Anonymous asked in TravelCanadaOther - Canada · 8 years ago

What's it like living in Canada?

I'm considering moving out of UK once i finish my bachelor degree, get some work experience, finish law school and get a masters in the country i chose to immigrate to.

What are the pros and cons of living in Canada? and is it as bureaucratic as england with high taxes?

I'm just looking for opinions and experiences so that i can make my own decision

5 Answers

  • 8 years ago
    Best Answer

    The easiest actual way for someone to immigrate to Canada is to be educated in Canada and have a student job of some sort while they're doing so.

    We've something called Canadian Experience Class -

    It's a more streamlined process for applicants seeking to make a home and life here.

    Keep that in mind as your best option.

    Canada's a diverse, open and accepting nation.

    We're rated as being the world's friendliest country, and its most-welcoming-towards-immigrants.

    We have the highest per-capita immigration rate in the world.

    We're also rated as the most tolerant nation in the OECD.

    Multiculturalism works here, unlike the half-hearted attempts made by European nations.

    So you'll find us fairly easy to get along with. Though you may come to dread travel times.

    This is a bloody huge country with an exceedingly low population density.

    I live in the Province of Ontario, which is four times the size of the entire UK.

    I once drove 24 straight hours with friends and we never left Ontario once.

    In Europe, that same trip would've taken me from central Spain to central Poland.

    And Ontario's just one of 10 Provinces and 3 Territories that comprise Canada.

    By UK standards, things are impossibly spread out and far apart.

    But the opportunities are just as limitless for those who want to make a go of it here.

    Canada's one of the 10 safest countries in the world and even by our standards crime is at its lowest since the early 1970s.

    As a people we're rated as one of the fittest and most relaxed nationalities.

    We also lead the world in educational attainment.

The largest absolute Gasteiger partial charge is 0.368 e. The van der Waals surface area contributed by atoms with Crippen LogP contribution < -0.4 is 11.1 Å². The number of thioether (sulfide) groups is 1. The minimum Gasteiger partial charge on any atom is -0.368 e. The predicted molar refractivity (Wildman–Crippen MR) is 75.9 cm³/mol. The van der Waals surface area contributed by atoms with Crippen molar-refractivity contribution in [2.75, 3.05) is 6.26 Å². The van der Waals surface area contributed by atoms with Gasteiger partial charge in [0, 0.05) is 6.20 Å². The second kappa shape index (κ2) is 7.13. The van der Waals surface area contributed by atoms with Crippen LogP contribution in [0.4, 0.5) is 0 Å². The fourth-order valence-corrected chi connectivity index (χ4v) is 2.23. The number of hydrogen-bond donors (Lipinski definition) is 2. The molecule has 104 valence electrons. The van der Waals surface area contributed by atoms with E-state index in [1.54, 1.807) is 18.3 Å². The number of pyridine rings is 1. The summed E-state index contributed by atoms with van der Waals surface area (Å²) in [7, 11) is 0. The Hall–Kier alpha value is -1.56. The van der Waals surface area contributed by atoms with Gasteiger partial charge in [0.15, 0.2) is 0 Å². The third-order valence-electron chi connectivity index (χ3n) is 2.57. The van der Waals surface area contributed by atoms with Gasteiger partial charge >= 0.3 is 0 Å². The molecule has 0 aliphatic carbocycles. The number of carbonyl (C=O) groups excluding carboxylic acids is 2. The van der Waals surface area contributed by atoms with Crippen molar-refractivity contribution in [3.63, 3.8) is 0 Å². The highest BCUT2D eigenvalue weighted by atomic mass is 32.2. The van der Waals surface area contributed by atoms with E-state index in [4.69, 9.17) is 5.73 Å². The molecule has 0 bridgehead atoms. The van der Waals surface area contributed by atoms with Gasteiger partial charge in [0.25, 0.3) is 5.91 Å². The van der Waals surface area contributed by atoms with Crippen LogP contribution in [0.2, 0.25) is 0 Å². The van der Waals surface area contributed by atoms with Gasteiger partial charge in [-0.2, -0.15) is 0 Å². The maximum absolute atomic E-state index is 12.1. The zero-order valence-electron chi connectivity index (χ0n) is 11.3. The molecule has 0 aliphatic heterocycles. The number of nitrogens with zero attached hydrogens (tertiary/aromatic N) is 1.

Canadians, so I'm told, pay less overall taxes than UK residents. But not by much.

    Canada (as of 2010) has a 31.2% marginal tax rate on average income workers.

    In the UK (as of 2010) it was 32%.

    Economically we're the best advanced-economy on the planet.

    Of all G7 nations, we were least affected by the credit crunch/global recession.

    And we've fully recouped what losses we did suffer.

    Canadian banks are rated as being the world's soundest.

    We've barely one-tenth of America's population, but we've been consistently outperforming them in jobs creation.

    So economic conditions & opportunities are, overall, far better here than elsewhere.

    We don't see ourselves as overly bureaucratic.

    If you tally up civil servants, the UK's Home Civil Service alone as a over a hundred thousand more civil servants than all of Canada's combined (Federal, Provincial and Territorial.)

    We're certainly not a surveillance society like the UK with those CCTV's everywhere.

    We also don't have council estates, and what subsidized housing we do have is nowhere on the scale of what's in the UK.

    You won't find anything like Becontree in Dagenham with its hundred thousand residents over here

    Canadians have the world's highest rate of home ownership and biggest homes too – 77% of Canadian houses have five or more rooms.

    Now for something completely different: climate.

    Most people in the UK do know that Canada has colder, snowier winters.

    Many don't know that our summers are far hotter and far more humid than the UK's.

    It's rather like a Caribbean vacation minus the palm trees.

    On the bright side (literally) we get more sunshine per year than the UK does.

    I know this is all just general info, but I hope it helps at least somewhat.

    Whatever you decide for your future, cheers to your success at it!

  • 8 years ago

    Don't know about England specifically but having lived in some other western European countries, my opinion is that Canada is not as bureaucratic but there are still some areas which require a lot of hoop jumping.

    Taxes, again, not as bad comparatively speaking but not as low as the US for example

  • 8 years ago

    You would be an international student, if you studied in Canada. Going to be expensive.

    You will need work experience to get an immigration visa. Canada selects immigrants according to their chances of earning a living successfully.

  • 8 years ago

    Also high taxes in Canada but high quality of life as well. You should come and see the vastness , the tranquillity, the richness, the beauty and the warmth of the land.

  • How do you think about the answers? You can sign in to vote the answer.
  • Anonymous
    8 years ago

    Summer is only two weeks of bad skating. The rest of the year is good hockey ice.

Still have questions? Get your answers by asking now.